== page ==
January 11, 2017
Eleven days have passed since the night we left you at the shore. I miss you. Little Sheela misses you. Ammi doesn’t show it, but she misses you too.
She is so strong. A lot of vigour does not remain in her bones, and her hands shake when she drinks the murky water from the taps. Nevertheless, she works to keep the family going. She made some friends who lost their husbands like her, and they go around the city together, hunting daytime jobs.
She has aged by twenty-two years in these eleven days. Her face is sullen, and she seldom speaks. She is wane with stress and fatigue, and yet, she hardly sleeps at night. But then again, I am not able to sleep either.
I want to help her earn some money, but she refuses each time. “You’re a child,” she says about ten times a day. It antagonizes me, but also reminds me of the times I would ask you to let me help in the fields. That would calm me down, but it would also make me doleful.
So, I stay back with Sheela and teach her the Arabic alphabet. She is still four, and there is no place in London she will ever learn her mother tongue– even if the time comes when we can afford her school fees. We may never go back to Syria again, but we must be determined to keep our roots strong. Teaching her helps me stay composed, and takes my mind off of things. I start to worry less about my friends left behind in the village, if they’re still alive, or if they escaped. My heart skips a beat whenever I see a fellow Syrian in the crowd, hoping it is Salem or Ali.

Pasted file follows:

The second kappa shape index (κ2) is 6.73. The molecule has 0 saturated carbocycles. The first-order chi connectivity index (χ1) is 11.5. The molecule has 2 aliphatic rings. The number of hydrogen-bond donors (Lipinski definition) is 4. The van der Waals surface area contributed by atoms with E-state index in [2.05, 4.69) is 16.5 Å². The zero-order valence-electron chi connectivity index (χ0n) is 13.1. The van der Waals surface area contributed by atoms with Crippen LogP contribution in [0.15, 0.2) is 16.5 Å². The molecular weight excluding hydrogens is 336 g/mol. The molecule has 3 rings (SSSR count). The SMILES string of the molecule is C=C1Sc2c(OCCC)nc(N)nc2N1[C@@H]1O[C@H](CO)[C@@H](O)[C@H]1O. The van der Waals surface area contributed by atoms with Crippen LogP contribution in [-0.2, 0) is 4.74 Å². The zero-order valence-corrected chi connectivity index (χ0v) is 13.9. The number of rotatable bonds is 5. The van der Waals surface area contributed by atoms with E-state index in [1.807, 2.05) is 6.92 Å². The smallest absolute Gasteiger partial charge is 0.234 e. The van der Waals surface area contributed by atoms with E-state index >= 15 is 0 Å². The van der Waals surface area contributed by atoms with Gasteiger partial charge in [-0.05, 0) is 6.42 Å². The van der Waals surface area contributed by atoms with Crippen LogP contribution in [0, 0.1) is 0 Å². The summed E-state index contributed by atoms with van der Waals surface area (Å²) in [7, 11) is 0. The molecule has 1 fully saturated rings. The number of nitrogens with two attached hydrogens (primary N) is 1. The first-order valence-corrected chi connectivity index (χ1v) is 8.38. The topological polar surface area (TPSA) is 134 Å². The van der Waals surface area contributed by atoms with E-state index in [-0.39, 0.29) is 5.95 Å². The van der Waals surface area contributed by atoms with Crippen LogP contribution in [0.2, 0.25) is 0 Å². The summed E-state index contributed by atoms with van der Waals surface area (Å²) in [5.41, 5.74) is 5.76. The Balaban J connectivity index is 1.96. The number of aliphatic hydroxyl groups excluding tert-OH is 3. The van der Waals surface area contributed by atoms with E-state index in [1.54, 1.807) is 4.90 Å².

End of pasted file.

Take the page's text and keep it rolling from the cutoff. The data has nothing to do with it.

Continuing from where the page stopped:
But I still remain in anguish about other things. We don’t have shelter as yet, and the subway reeks of piss and crawls with an ever-increasing number of snatchers. I fear the bruise that is becoming black on Ammi’s cheek, and her back that seems more bent than the day before.
I wanted to go to the policemen and report it, but decided against it when one of Ammi’s friends went to do the same, and never came back.
Times are tough here. We are free, but not safe. Everything moves too fast— the cars, the people, the metros, and the thieves. I wonder how long we can keep pace with it.
Things would have been so much better if you were with us. Maybe we could find a way to get into a refugee camp, or maybe you could get a job at a grocery store. Or even if you didn’t, it wouldn’t matter. At least Ammi would’ve been happy.
It’s just so hard to accept that you’re gone, that we won’t have dinner as a family again. Ever since we left you, it feels like we have been driving a car with three wheels.
But don’t worry, Abba. I met some boys yesterday who told me of a special trade I could take part in. I’ll go out tomorrow after Ammi leaves for work. Maybe we will have more bread on the table this time. I will take care of your family.